DeChambeau also could figure in the discussion if he continues his strong play. The former NCAA and U.S. Amateur champion, who took two FedEx Cup playoff events in the fall, won a total of four times in 2018 and made a big move from 99th at the beginning of the year to fifth. He has started this year with consecutive top-10 finishes in Hawaii.
As for those currently ranked outside of the top 5?
Basically, you need to win several times to get in the discussion.
Schauffele, who won the Sentry Tournament of Champions after capturing the WGC-HSBC Champions in November, was 25th at the end of 2017; he has two victories and seven other top-10s since. That got him to sixth, but he'll likely have to do even better to ascend to the top spot.
Rahm is another interesting study. The European star from Spain flirted with the No. 1 ranking a year ago at the Farmers Insurance Open after winning the Desert Classic for his second victory in three starts. But he had just one more victory, at the Spanish Open, until his win at the Hero World Challenge last month. Seven other top-10s has him at seventh in the world.
Then there is McIlroy, who is eighth. Amazingly, the four-time major champion has not been No. 1 in the world since relinquishing the top spot while injured in 2015 and missing The Open. He was as high as No. 2 following the Players Championship in 2017.
Another former No. 1, Jason Day, put it in perspective.
"It's not hard to get back there; you just have to win,'' said Day. "Everyone is so good. Everyone has a team around them that is pushing them to the absolute limit. The level of competition has gone up. But if you can win consistently each and every year, you're definitely going to be around that mark.''
And yet Day offers an example of the difficulty of the climb. He began 2018 at No. 13 in the world, won twice and had four other top-10s -- and still dropped a spot to 14th.
Not enough wins and not enough high finishes and Day found himself nearly in the identical spot.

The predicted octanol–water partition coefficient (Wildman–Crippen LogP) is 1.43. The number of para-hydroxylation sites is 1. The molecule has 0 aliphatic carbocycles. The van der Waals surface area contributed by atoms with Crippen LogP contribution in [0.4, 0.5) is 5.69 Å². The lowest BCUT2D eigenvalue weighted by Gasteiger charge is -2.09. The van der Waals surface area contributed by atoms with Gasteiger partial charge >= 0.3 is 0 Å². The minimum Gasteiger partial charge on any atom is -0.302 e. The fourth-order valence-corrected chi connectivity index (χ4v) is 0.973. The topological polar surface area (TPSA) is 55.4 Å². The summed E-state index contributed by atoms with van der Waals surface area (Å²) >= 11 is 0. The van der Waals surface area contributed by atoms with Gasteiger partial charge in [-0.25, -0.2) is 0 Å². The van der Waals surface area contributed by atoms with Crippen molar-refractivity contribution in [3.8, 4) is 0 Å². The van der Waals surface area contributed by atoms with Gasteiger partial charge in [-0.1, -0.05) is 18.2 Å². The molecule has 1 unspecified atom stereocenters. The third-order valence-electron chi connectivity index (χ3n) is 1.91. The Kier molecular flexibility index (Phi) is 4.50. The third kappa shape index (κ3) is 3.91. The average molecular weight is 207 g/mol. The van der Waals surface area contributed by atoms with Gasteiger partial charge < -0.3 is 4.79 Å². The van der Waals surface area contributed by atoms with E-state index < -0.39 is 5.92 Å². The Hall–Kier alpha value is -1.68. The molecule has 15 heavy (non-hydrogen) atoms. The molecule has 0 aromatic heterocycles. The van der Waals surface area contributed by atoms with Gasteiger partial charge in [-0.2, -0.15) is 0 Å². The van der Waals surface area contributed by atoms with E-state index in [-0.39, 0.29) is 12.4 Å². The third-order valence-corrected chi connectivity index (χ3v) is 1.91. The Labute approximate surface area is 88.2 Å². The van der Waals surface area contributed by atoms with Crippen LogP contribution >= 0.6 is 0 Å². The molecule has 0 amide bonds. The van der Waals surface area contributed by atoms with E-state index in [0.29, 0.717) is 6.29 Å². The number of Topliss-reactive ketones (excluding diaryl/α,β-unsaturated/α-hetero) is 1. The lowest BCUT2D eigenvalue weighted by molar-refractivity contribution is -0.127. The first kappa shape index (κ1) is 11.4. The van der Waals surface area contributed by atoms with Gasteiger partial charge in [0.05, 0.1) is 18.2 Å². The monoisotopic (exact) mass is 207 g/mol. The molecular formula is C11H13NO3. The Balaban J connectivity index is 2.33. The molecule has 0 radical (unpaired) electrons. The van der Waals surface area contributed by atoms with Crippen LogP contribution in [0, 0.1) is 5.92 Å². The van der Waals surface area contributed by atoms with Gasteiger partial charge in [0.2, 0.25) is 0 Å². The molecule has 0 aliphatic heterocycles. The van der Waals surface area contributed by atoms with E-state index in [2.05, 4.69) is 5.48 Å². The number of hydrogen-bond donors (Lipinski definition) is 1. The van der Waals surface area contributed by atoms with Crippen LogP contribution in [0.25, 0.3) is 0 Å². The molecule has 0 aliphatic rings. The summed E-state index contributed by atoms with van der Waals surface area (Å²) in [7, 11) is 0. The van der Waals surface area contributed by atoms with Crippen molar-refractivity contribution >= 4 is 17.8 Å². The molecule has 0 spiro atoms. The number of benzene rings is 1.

A 13th-place finish at the Tournament of Champions has since moved Day to 11th.
And then there is Woods. The player who has been atop the rankings for more weeks than any other made the biggest move of any player outside of the top 100 last year, bolting from 656th at the start of the year to 13th following his victory at the Tour Championship. Woods had two other runner-up finishes, including at the PGA Championship, and a total of seven top-10s. He moved up to 12th this week, and he is expected to return at next week's Farmers Insurance Open.
But this is the ultimate perspective: Woods began the 2013 season ranked third in the world after winning three times in 2012. It wasn't until he won three more times -- in his first six starts -- of 2013 that he got back to No. 1.
Rose said it was a "boyhood dream'' to get to No. 1 after losing to Keegan Bradley in a playoff at the BMW Championship. He got there again after winning the Turkish Airlines Open, and then again, twice, after Koepka did not finish high enough at the Dunlop Phoenix event in Japan and at the Sentry Tournament of Champions.
"It's something I can say now in my career, 'I've been the best player in the world, I've been to the top of the game,''' said Rose, who knows just how hard it will be to stay there.